One of the coolest things about working as a tech pro is the opportunity to participate in top-secret projects. A hush-hush effort to build a next-generation smartphone or cloud platform carries a very special sort of cachet, once the company whips back the curtain from the product in question; for the rest of your career, you can tell everyone that you worked on, say, the first iteration of the iPhone or AWS, and they’ll probably be impressed.
When it comes to using your participation in a top-secret project to land a new job, caution is advisable. It’s one thing to list a project on your resume once it’s gone public; potential employers will probably want to know that you worked on a piece of cutting-edge, potentially game-changing hardware or software. But listing a top-secret project that hasn’t yet exited stealth mode is a good way to wreck your chances of landing a job—and that’s even before you consider the legal repercussions.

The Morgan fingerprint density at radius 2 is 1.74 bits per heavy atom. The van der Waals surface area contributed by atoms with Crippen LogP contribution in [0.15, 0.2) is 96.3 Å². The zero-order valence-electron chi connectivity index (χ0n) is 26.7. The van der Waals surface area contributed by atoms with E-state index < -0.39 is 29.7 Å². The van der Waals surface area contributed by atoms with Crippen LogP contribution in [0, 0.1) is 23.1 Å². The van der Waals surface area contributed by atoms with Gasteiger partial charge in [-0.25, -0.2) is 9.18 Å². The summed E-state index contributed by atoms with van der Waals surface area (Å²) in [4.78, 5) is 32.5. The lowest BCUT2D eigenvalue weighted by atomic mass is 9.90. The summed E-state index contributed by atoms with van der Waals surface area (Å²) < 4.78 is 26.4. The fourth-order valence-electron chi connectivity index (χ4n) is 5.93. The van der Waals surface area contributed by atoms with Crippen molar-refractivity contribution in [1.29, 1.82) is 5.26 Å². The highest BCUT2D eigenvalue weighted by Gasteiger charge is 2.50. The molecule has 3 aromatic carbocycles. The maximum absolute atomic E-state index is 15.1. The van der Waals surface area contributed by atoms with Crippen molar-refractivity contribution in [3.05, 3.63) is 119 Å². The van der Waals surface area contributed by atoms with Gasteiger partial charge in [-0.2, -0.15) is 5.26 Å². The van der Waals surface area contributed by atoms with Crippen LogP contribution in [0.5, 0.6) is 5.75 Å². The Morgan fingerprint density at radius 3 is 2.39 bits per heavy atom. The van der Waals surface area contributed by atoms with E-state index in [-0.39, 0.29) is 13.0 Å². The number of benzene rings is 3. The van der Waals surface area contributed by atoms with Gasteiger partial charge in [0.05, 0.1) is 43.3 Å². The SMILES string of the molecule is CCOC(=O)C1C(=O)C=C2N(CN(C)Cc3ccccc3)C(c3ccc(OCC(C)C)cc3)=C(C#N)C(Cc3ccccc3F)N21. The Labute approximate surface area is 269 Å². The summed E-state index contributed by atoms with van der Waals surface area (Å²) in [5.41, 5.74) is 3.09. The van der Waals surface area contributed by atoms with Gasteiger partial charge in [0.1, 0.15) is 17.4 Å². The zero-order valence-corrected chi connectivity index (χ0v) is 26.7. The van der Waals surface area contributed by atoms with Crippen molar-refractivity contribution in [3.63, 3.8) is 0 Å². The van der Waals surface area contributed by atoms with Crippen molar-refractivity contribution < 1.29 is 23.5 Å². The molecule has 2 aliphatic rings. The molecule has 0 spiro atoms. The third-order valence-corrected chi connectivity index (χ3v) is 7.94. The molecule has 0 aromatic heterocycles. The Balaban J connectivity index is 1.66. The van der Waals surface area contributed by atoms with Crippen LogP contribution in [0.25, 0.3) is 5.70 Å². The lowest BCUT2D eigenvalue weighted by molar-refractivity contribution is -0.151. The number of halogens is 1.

For starters, no employer wants an employee happily willing to mention a top-secret project on a document that any stranger could potentially see. Even if the candidate fuzzes out many details (“Worked on a watch project for a social networking firm”), it’d prove easy enough for the most amateur sleuth to piece together the narrative via social media. And no company that deals in secretive initiatives wants an employee with loose lips.
The aforementioned legal considerations also come into play. You might think you’re safe by leaving off details of an unrevealed project. The truth is, the recruiter or hiring manager—perhaps out of a sense of ethics, or maybe because they know someone at your old company—may feel compelled to pick up the phone and tell your former employer that you’re leaking confidential information. Your week probably won’t improve from there, especially if you signed a confidentiality agreement in the past.
When in doubt, focus your resume (and your interview answers) on your public accomplishments. If you’re leaving a tech company after spending years on a top-secret project, ask your boss and HR for very specific guidelines on what you can and can’t say. Doing so will make your life less complicated.